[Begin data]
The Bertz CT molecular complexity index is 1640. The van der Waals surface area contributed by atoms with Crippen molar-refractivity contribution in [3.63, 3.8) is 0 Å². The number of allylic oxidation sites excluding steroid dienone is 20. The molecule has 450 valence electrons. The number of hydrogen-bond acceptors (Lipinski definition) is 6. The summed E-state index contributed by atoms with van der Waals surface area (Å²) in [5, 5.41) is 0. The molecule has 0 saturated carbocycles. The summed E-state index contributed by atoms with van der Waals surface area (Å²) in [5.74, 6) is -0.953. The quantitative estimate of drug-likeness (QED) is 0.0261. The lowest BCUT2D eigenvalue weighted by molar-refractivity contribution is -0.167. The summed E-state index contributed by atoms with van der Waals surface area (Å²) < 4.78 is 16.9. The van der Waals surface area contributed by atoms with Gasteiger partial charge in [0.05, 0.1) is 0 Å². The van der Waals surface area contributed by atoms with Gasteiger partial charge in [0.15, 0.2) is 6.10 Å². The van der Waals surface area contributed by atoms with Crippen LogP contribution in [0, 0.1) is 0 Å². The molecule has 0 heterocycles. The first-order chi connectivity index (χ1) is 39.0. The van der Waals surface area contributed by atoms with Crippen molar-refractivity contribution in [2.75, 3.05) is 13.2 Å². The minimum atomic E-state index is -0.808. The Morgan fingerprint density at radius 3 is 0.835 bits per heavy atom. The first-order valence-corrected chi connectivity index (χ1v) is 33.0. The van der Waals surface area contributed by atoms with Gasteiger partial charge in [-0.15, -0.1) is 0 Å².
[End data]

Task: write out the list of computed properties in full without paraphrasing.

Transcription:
The Bertz CT molecular complexity index is 1640. The van der Waals surface area contributed by atoms with Crippen molar-refractivity contribution in [3.63, 3.8) is 0 Å². The number of allylic oxidation sites excluding steroid dienone is 20. The molecule has 450 valence electrons. The number of hydrogen-bond acceptors (Lipinski definition) is 6. The summed E-state index contributed by atoms with van der Waals surface area (Å²) in [5, 5.41) is 0. The molecule has 0 saturated carbocycles. The summed E-state index contributed by atoms with van der Waals surface area (Å²) in [5.74, 6) is -0.953. The quantitative estimate of drug-likeness (QED) is 0.0261. The lowest BCUT2D eigenvalue weighted by molar-refractivity contribution is -0.167. The summed E-state index contributed by atoms with van der Waals surface area (Å²) < 4.78 is 16.9. The van der Waals surface area contributed by atoms with Gasteiger partial charge in [0.05, 0.1) is 0 Å². The van der Waals surface area contributed by atoms with Gasteiger partial charge in [0.15, 0.2) is 6.10 Å². The van der Waals surface area contributed by atoms with Crippen LogP contribution in [0, 0.1) is 0 Å². The molecule has 0 heterocycles. The first-order chi connectivity index (χ1) is 39.0. The van der Waals surface area contributed by atoms with Crippen molar-refractivity contribution in [2.75, 3.05) is 13.2 Å². The minimum atomic E-state index is -0.808. The Morgan fingerprint density at radius 3 is 0.835 bits per heavy atom. The first-order valence-corrected chi connectivity index (χ1v) is 33.0. The van der Waals surface area contributed by atoms with Gasteiger partial charge in [-0.15, -0.1) is 0 Å².